The sleet was lashing down, the wind whipping off Tokyo Bay as we trudged the streets of Ningyocho, eastern Nihonbashi, in search of dinner. Appalling conditions, certainly, but worth braving for the down-home charms of an evening at Yoshiume.
Just arriving there was enough to lift the spirits. Turning off the busy main drag, you find yourself in a tranquil, traffic-free alley lined on either side by low wooden buildings lit by the welcoming glow of traditional lanterns. You could almost be in the old back streets of Kyoto or Kanazawa.
This is the historic heart of a neighborhood that is arguably Tokyo’s most atmospheric and most deeply imbued with the ethos of old-time shitamachi, the working-class heart of the lower city.
Founded in 1928, Yoshiume occupies a former geisha house. The entrance is set back from the alley, down a narrow flagstone passage. Step inside the well-worn sliding door and it’s as if the last half-century never happened.
That is not only due to the look — the low ceilings and rambling corridors, the wooden beams and fixtures — or the unhurried grace of the kimono-clad waitresses. Here you eat simple, straightforward food that is essentially unchanged from the way people ate in prewar times.
Yoshiume specializes in nabe hot pots, which are cooked at the table over individual gas burners. These are served a la carte or as part of full-course meals (at ¥7,000, ¥8,000 and ¥10,000), which follow the sequence of traditional Japanese cuisine but with without the elaborate presentation and overly sweet flavors associated with Kyoto kaiseki meals.
Larger groups will be ensconced in one of the many private rooms with tatami mats (most of which have horikotatsu leg-wells). But if there are just two or three of you, it is likely that you’ll be seated at the counter in front of the open kitchen or at one of the two small tables.
Our ¥8,000 set meal opened with a couple of appetizers, some savory soybeans and a small dab of tuna meat seasoned with miso and sansho pepper. The first course proper (called hassun in the kaiseki terminology) was a small tray holding a miniature pot of green fuki (butterbur plant) stems, and a few tiny squid cooked whole in their own juices.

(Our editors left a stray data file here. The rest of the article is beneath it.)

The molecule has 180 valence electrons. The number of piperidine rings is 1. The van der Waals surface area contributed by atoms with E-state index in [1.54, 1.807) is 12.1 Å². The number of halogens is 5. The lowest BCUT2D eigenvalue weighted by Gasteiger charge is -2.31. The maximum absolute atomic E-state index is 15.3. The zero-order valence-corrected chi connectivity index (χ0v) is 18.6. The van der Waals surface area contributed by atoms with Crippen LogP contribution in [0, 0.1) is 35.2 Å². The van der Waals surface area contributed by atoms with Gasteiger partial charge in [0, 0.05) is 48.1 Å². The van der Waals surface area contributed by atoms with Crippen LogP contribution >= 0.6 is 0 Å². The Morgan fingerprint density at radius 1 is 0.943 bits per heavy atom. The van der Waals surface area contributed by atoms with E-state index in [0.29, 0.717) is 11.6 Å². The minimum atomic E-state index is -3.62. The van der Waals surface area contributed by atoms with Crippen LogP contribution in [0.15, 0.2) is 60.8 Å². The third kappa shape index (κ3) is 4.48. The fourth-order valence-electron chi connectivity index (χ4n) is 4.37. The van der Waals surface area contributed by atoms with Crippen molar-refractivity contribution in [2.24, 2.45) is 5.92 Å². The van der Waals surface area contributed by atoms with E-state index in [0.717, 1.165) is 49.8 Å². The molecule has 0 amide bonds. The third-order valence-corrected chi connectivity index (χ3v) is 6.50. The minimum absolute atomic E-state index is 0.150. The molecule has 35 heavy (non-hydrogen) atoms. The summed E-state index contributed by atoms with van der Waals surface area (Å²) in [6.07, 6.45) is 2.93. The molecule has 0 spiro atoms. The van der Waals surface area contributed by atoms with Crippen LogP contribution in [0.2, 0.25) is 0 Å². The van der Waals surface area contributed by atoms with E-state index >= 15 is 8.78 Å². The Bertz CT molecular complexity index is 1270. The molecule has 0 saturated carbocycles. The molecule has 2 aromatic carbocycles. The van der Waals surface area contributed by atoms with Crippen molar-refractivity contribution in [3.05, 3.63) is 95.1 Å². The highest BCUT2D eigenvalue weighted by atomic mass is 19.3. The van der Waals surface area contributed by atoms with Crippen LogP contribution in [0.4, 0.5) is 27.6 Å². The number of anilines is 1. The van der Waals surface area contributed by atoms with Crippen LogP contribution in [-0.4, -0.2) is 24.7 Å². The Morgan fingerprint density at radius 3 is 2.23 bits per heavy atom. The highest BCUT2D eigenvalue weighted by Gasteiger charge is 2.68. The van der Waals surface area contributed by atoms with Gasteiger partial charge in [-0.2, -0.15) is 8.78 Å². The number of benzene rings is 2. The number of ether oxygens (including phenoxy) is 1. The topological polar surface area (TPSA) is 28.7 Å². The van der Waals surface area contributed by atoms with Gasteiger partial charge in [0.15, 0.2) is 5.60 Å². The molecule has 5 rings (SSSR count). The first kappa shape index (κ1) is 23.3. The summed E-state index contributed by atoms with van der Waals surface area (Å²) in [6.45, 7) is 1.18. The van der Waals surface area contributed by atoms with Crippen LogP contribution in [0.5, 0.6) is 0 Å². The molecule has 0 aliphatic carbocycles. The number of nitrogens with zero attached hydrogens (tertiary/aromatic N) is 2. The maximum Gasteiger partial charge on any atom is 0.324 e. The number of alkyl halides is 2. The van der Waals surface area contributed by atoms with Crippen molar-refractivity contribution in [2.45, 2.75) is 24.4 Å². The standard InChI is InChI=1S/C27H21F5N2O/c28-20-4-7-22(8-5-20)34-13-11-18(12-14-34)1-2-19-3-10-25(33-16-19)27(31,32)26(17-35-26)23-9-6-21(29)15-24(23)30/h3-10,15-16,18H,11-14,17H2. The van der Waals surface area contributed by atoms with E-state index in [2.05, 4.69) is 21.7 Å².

If these cried out for a beer accompaniment, the sashimi that followed demanded sake. For aficionados of premium nihonshu, Rihaku or Tedorigawa (from Shimane and Ishikawa prefectures respectively) are available chilled in 720 ml bottles (¥6,500). But rough and ready is fine with cooking of this ilk, so we were happy to settle in with flasks of the house sake (bog-standard Sawanotsuru from Hyogo, ¥600), which is best taken hot (ask for atsukan).
Next came the tempura course, featuring a couple of wakasagi, freshwater smelt cooked whole, which you munch in their entirety — heads, fins, tails and all. Unlike the previous courses, which had been prepared earlier, this was cooked to order and delivered piping-hot from the deep-frying wok to our plates. Robust rather than refined, it’s just the kind of hearty fare that defines Yoshiume.
Preliminaries out of the way, it was time to stoke up the chunky ceramic casserole sitting on the gas ring in front of us. There are three varieties to choose from: kamo-nabe, featuring sliced breast of duck; yose-nabe, a mix of seafood and vegetables; and the house specialty, the one we came to sample, negima-nabe. As the name implies, the key ingredients are negi leeks and maguro tuna, a superb combination that’s been a shitamachi favorite since Edo times, here supplemented with green vegetables, enoki mushrooms and tofu.
As it heats up, the clear broth gives off the rich aroma of katsuobushi (bonito fish). First the vegetables are allowed to cook slowly until they are soft. Then the slices of maguro are dipped into the soup for a few seconds, one at a time, until the beautiful light-pink color turns cloudy. This is not perhaps the very finest chu-toro, as served in the best sushi shops, but it is still very good — and considerably better quality than the sashimi we had earlier.